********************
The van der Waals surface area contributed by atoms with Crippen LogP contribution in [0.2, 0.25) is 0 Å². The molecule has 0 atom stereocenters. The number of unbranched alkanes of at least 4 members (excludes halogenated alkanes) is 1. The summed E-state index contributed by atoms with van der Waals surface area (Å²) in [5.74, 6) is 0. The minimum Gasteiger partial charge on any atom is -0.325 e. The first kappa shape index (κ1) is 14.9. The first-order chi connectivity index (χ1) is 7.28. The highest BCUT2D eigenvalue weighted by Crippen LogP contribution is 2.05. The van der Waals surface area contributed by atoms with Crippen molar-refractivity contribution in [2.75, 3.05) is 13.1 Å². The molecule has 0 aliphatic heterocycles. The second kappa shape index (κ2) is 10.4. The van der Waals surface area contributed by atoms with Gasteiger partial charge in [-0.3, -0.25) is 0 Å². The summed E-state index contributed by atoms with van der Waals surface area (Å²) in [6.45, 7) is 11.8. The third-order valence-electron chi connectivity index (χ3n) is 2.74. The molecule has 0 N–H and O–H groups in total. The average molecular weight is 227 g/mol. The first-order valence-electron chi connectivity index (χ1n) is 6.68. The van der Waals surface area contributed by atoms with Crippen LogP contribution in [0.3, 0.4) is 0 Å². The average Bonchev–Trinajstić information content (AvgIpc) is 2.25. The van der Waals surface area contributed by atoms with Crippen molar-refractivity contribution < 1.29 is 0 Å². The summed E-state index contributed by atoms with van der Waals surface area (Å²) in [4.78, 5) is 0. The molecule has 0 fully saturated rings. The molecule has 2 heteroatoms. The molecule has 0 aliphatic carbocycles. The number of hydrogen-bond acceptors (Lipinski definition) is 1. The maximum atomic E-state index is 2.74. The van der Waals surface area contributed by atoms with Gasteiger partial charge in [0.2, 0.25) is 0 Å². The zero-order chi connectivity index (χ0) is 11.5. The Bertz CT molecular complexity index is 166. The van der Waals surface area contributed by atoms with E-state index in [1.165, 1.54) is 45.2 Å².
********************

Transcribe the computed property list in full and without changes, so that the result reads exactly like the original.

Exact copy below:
The van der Waals surface area contributed by atoms with Crippen LogP contribution in [0.2, 0.25) is 0 Å². The molecule has 0 atom stereocenters. The number of unbranched alkanes of at least 4 members (excludes halogenated alkanes) is 1. The summed E-state index contributed by atoms with van der Waals surface area (Å²) in [5.74, 6) is 0. The minimum Gasteiger partial charge on any atom is -0.325 e. The first kappa shape index (κ1) is 14.9. The first-order chi connectivity index (χ1) is 7.28. The highest BCUT2D eigenvalue weighted by Crippen LogP contribution is 2.05. The van der Waals surface area contributed by atoms with Crippen molar-refractivity contribution in [2.75, 3.05) is 13.1 Å². The molecule has 0 aliphatic heterocycles. The second kappa shape index (κ2) is 10.4. The van der Waals surface area contributed by atoms with Gasteiger partial charge in [-0.3, -0.25) is 0 Å². The summed E-state index contributed by atoms with van der Waals surface area (Å²) in [6.45, 7) is 11.8. The third-order valence-electron chi connectivity index (χ3n) is 2.74. The molecule has 0 N–H and O–H groups in total. The average molecular weight is 227 g/mol. The first-order valence-electron chi connectivity index (χ1n) is 6.68. The van der Waals surface area contributed by atoms with Crippen LogP contribution in [0.3, 0.4) is 0 Å². The average Bonchev–Trinajstić information content (AvgIpc) is 2.25. The van der Waals surface area contributed by atoms with Crippen molar-refractivity contribution < 1.29 is 0 Å². The summed E-state index contributed by atoms with van der Waals surface area (Å²) in [4.78, 5) is 0. The molecule has 0 fully saturated rings. The molecule has 2 heteroatoms. The molecule has 0 aliphatic carbocycles. The number of hydrogen-bond acceptors (Lipinski definition) is 1. The maximum atomic E-state index is 2.74. The van der Waals surface area contributed by atoms with Gasteiger partial charge in [0.2, 0.25) is 0 Å². The zero-order chi connectivity index (χ0) is 11.5. The Bertz CT molecular complexity index is 166. The van der Waals surface area contributed by atoms with E-state index in [1.165, 1.54) is 45.2 Å².